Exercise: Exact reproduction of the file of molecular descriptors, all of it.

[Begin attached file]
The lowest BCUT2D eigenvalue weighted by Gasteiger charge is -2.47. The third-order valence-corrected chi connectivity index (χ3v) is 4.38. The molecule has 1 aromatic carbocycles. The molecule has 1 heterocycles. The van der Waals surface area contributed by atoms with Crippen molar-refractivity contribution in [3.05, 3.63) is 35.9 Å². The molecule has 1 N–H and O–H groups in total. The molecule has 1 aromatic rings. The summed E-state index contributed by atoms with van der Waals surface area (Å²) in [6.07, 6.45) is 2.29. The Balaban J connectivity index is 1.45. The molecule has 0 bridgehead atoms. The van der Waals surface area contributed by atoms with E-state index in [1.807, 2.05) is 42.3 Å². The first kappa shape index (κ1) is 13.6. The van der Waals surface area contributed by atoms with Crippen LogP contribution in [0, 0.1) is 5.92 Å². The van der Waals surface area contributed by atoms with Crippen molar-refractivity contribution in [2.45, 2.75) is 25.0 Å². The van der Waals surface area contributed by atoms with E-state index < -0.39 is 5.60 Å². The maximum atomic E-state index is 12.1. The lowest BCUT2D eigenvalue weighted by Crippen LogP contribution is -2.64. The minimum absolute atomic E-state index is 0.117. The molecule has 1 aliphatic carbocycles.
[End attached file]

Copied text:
The lowest BCUT2D eigenvalue weighted by Gasteiger charge is -2.47. The third-order valence-corrected chi connectivity index (χ3v) is 4.38. The molecule has 1 aromatic carbocycles. The molecule has 1 heterocycles. The van der Waals surface area contributed by atoms with Crippen molar-refractivity contribution in [3.05, 3.63) is 35.9 Å². The molecule has 1 N–H and O–H groups in total. The molecule has 1 aromatic rings. The summed E-state index contributed by atoms with van der Waals surface area (Å²) in [6.07, 6.45) is 2.29. The Balaban J connectivity index is 1.45. The molecule has 0 bridgehead atoms. The van der Waals surface area contributed by atoms with E-state index in [1.807, 2.05) is 42.3 Å². The first kappa shape index (κ1) is 13.6. The van der Waals surface area contributed by atoms with Crippen LogP contribution in [0, 0.1) is 5.92 Å². The van der Waals surface area contributed by atoms with Crippen molar-refractivity contribution in [2.45, 2.75) is 25.0 Å². The van der Waals surface area contributed by atoms with E-state index < -0.39 is 5.60 Å². The maximum atomic E-state index is 12.1. The lowest BCUT2D eigenvalue weighted by Crippen LogP contribution is -2.64. The minimum absolute atomic E-state index is 0.117. The molecule has 1 aliphatic carbocycles.